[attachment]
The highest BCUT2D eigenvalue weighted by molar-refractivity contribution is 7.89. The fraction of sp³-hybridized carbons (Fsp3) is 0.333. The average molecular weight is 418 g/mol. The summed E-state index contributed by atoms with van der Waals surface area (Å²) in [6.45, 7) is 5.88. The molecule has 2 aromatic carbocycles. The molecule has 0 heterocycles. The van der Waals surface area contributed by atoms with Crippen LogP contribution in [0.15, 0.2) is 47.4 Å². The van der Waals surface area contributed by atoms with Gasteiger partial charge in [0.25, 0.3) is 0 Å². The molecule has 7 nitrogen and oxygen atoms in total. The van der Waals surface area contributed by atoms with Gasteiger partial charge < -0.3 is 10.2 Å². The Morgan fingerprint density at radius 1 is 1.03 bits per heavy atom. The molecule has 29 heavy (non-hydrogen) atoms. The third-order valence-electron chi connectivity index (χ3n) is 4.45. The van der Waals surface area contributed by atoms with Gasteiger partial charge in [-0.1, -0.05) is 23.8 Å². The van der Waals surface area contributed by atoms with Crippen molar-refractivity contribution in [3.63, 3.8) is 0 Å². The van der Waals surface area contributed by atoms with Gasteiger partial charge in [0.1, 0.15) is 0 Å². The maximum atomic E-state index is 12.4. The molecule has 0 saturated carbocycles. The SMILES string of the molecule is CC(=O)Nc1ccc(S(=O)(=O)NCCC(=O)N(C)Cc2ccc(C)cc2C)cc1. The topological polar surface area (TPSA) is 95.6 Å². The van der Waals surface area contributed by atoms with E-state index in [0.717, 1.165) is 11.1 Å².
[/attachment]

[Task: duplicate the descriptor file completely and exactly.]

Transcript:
The highest BCUT2D eigenvalue weighted by molar-refractivity contribution is 7.89. The fraction of sp³-hybridized carbons (Fsp3) is 0.333. The average molecular weight is 418 g/mol. The summed E-state index contributed by atoms with van der Waals surface area (Å²) in [6.45, 7) is 5.88. The molecule has 2 aromatic carbocycles. The molecule has 0 heterocycles. The van der Waals surface area contributed by atoms with Crippen LogP contribution in [0.15, 0.2) is 47.4 Å². The van der Waals surface area contributed by atoms with Gasteiger partial charge in [0.25, 0.3) is 0 Å². The molecule has 7 nitrogen and oxygen atoms in total. The van der Waals surface area contributed by atoms with Gasteiger partial charge < -0.3 is 10.2 Å². The Morgan fingerprint density at radius 1 is 1.03 bits per heavy atom. The molecule has 29 heavy (non-hydrogen) atoms. The third-order valence-electron chi connectivity index (χ3n) is 4.45. The van der Waals surface area contributed by atoms with Gasteiger partial charge in [-0.1, -0.05) is 23.8 Å². The van der Waals surface area contributed by atoms with Crippen molar-refractivity contribution in [3.63, 3.8) is 0 Å². The van der Waals surface area contributed by atoms with Gasteiger partial charge in [0.1, 0.15) is 0 Å². The maximum atomic E-state index is 12.4. The molecule has 0 saturated carbocycles. The SMILES string of the molecule is CC(=O)Nc1ccc(S(=O)(=O)NCCC(=O)N(C)Cc2ccc(C)cc2C)cc1. The topological polar surface area (TPSA) is 95.6 Å². The van der Waals surface area contributed by atoms with E-state index in [0.717, 1.165) is 11.1 Å².